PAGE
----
Denise Patrick tells why research is important to her
Denise Patrick (61), from Belfast, is undergoing treatment for breast cancer and multiple myeloma. Both cancers were diagnosed within a month of each other, leaving her reeling.
The retired London-born professional, who worked for 26 years as a head teacher in several challenging inner-city schools, recently celebrated 40 years of marriage to Paul. They have two children and six grandchildren. Here she explains why she is a passionate advocate of cancer research and appeals for everyone to support our In Pink campaign.
“While most people wait three weeks for their breast cancer to be treated, I had to wait a traumatic seven months.
Fighting two cancers meant doctors had to choose which one to tackle first before they moved onto the next. It was a terrifying ordeal as I agonised over whether their decision would be the right one.
But the myeloma, a type of bone marrow cancer which was diagnosed first in August last year, was already affecting many areas of my body. The lobular breast cancer, though serious, was localised, so it took a back seat.
My journey has been riddled with medical complications including a pulmonary embolism and a rare blood virus which caused temporary paralysis.
But as we raced against time to make sure my breast cancer didn’t spread, I received uplifting news that the chemo for the myeloma along with a hormone suppressant drug had probably helped shrink the breast tumour.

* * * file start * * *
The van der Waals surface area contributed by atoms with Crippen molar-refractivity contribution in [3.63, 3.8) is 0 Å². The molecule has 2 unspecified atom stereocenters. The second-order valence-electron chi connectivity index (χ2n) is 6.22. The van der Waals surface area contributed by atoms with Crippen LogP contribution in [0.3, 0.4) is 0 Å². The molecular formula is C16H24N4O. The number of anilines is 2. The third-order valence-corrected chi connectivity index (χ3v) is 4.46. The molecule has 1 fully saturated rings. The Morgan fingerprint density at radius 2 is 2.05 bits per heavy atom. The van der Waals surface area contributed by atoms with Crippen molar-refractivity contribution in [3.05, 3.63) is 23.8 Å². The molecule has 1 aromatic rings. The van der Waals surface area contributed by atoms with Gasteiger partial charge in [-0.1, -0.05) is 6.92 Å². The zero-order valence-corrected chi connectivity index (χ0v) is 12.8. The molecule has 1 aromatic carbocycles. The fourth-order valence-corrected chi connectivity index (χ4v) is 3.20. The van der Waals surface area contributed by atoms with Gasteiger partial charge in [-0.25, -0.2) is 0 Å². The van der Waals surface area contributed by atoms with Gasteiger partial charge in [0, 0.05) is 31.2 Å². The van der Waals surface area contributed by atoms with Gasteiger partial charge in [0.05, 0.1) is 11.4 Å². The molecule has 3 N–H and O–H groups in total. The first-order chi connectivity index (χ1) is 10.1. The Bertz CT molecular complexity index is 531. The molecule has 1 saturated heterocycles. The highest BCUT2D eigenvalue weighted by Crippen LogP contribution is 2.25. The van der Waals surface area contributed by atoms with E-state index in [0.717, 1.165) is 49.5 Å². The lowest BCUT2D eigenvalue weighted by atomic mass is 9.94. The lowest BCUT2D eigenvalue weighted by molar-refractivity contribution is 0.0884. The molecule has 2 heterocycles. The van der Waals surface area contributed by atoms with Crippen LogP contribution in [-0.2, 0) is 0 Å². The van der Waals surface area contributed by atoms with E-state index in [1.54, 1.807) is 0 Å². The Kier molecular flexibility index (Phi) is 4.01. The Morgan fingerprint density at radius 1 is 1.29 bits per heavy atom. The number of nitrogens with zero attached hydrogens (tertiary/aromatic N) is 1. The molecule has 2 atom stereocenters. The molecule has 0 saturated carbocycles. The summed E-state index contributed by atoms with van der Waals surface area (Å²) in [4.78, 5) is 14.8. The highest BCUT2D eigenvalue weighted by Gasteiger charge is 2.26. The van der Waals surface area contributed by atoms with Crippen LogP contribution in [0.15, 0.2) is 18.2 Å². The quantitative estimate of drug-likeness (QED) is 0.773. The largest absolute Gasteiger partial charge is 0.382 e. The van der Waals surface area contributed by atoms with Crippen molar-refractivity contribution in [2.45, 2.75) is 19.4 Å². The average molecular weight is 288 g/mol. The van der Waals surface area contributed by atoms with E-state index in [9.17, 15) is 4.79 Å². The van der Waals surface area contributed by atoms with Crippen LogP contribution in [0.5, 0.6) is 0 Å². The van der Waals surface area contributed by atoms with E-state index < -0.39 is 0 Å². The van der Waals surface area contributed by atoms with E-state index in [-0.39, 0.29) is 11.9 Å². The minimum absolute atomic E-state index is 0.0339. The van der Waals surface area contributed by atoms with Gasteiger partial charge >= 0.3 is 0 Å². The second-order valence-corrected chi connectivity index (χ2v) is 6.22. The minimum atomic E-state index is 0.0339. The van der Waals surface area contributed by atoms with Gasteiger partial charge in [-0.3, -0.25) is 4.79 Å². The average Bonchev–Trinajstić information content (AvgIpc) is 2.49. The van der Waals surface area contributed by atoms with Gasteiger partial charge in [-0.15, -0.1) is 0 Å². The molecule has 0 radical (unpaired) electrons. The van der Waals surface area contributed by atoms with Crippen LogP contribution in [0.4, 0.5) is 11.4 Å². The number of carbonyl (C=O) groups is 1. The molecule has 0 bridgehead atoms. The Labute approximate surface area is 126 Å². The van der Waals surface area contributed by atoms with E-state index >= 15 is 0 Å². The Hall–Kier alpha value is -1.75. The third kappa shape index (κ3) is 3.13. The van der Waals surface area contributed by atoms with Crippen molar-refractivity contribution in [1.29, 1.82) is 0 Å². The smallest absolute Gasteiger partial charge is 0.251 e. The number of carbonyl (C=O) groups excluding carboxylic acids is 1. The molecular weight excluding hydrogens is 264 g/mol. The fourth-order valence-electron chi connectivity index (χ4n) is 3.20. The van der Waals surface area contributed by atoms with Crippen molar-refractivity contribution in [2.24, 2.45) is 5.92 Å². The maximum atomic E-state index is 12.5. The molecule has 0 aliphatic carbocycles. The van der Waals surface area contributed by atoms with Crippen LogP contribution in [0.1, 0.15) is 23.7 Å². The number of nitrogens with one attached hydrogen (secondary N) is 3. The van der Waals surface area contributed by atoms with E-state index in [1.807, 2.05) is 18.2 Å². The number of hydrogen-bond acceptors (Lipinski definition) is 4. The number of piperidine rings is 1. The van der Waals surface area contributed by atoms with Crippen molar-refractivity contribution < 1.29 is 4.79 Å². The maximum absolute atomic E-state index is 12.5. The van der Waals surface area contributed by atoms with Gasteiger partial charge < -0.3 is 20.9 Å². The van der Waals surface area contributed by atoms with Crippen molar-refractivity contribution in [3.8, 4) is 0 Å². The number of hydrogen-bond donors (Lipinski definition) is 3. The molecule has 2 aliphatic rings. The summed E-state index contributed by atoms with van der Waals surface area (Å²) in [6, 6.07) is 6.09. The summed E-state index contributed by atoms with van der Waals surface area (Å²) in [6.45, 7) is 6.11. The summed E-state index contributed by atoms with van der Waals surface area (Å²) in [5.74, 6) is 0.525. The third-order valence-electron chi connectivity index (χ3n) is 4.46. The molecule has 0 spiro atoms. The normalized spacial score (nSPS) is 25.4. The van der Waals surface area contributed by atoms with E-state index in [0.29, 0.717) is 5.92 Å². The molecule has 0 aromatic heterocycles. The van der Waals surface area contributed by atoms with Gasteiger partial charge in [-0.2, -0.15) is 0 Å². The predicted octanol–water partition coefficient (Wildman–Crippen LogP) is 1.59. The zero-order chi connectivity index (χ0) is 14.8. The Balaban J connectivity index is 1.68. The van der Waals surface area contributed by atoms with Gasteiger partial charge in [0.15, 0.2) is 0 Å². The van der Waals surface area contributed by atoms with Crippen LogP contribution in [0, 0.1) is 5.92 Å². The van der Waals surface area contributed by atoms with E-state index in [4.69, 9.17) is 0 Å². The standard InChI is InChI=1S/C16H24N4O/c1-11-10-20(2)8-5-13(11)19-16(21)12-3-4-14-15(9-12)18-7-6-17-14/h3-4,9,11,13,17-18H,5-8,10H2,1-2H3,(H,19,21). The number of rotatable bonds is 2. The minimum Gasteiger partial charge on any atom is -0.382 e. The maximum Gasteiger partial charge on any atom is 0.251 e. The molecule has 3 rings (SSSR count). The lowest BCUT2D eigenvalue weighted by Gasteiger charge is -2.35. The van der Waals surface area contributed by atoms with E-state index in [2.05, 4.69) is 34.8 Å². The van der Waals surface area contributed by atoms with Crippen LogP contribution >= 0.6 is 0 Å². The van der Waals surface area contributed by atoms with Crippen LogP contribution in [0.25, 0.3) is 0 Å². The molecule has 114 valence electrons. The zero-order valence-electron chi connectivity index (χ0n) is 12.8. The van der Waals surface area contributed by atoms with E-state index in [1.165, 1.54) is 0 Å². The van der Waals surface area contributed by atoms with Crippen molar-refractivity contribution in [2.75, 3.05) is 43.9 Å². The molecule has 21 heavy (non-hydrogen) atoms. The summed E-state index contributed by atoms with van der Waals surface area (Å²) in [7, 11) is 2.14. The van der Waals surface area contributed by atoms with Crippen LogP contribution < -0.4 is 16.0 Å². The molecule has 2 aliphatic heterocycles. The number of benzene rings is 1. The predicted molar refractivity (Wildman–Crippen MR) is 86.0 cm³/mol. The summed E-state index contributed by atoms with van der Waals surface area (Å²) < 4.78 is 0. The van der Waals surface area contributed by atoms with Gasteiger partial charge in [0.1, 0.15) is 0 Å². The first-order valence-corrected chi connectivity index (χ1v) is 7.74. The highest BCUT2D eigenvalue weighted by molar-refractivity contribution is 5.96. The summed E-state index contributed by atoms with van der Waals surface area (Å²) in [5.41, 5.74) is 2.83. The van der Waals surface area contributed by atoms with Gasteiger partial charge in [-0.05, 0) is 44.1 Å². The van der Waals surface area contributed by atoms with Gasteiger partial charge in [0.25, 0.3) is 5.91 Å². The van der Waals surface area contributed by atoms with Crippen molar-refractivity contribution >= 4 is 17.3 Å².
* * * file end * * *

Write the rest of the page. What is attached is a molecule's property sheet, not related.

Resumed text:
In May 2017, I had a wide section lumpectomy followed by radiotherapy in July and was given the encouraging news my back-seat driver was no longer a passenger in my life.
I’ve been in remission from myeloma since last January and recently been taken off a breast cancer suppressant drug, which was causing me pain. I’m feeling so much better now and remnants of my old energetic self are beginning to return.
I’m due to go for stem cell transplant in the next few months and even though this is daunting, I feel ready to take on the challenge.
I’ve always been a very active person so when I took early retirement six years ago I couldn’t understand why my body ached more than normal. I knew something wasn’t right.
I went to A&E with what turned out to be a hiatus hernia. The doctor advised me to get a CT scan, as he had further concerns.
Within 48 hours my life had changed. I was diagnosed with multiple myeloma with osteolytic lesions, areas of severe bone loss, in various parts of my body. It was confirmed following a bone marrow biopsy. The shock left me reeling as I tried to make sense of the numbing news.
Family reacted badly
My family was devastated and reacted badly to the news. There’d been no mention of the disease in our family up until now, but then I discovered there had been leukaemia on my father’s side and breast cancer on my mother’s. That older generation had tucked it under the carpet. I’m glad that sort of sweeping denial will stop with me.
No one wants one cancer, let alone two, but I’ve decided to take a positive and undefeated approach. I’ve had a tough time and gone through a rollercoaster of emotions. Yet I’ve I found many strategies to help me cope and I’ve dug deep inside myself to discover a well of resourceful self-belief that has kept me pushing forward.
I’ve had invaluable counselling support from Cancer Focus NI and joined the charity’s Writing for Life sessions – the best thing I’ve ever done.
Someone recently told me my cancer ‘doesn’t pity me’ because I look so well. I openly talk about my cancer not to elicit pity but to enable others to feel comfortable around the subject.
While the past year has been traumatic, it has also been humbling as so many people have held me in their prayers across all religions.
I make a point of urging people to be aware and support the Cancer Focus NI campaign to raise funds for breast cancer research.
I know only too well that every new development and discovery gives sufferers more time in remission and as treatments improve so does our hope.”